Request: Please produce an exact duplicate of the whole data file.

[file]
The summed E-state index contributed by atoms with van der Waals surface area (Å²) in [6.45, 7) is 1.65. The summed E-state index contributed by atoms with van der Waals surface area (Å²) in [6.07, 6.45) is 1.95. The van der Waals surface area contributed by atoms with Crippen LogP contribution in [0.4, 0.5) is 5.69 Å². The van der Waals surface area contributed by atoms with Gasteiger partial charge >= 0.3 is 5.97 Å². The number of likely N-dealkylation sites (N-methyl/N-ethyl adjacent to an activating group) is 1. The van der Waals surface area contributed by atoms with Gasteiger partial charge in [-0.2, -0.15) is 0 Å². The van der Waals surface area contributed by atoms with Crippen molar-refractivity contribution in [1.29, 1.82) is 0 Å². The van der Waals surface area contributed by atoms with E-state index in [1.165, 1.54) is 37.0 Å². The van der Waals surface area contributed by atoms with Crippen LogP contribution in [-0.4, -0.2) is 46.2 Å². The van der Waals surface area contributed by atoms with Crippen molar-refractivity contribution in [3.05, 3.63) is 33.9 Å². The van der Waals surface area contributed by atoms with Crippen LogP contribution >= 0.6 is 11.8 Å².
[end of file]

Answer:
The summed E-state index contributed by atoms with van der Waals surface area (Å²) in [6.45, 7) is 1.65. The summed E-state index contributed by atoms with van der Waals surface area (Å²) in [6.07, 6.45) is 1.95. The van der Waals surface area contributed by atoms with Crippen LogP contribution in [0.4, 0.5) is 5.69 Å². The van der Waals surface area contributed by atoms with Gasteiger partial charge >= 0.3 is 5.97 Å². The number of likely N-dealkylation sites (N-methyl/N-ethyl adjacent to an activating group) is 1. The van der Waals surface area contributed by atoms with Gasteiger partial charge in [-0.2, -0.15) is 0 Å². The van der Waals surface area contributed by atoms with Crippen molar-refractivity contribution in [1.29, 1.82) is 0 Å². The van der Waals surface area contributed by atoms with E-state index in [1.165, 1.54) is 37.0 Å². The van der Waals surface area contributed by atoms with Crippen LogP contribution in [-0.4, -0.2) is 46.2 Å². The van der Waals surface area contributed by atoms with Crippen molar-refractivity contribution in [3.05, 3.63) is 33.9 Å². The van der Waals surface area contributed by atoms with Crippen LogP contribution >= 0.6 is 11.8 Å².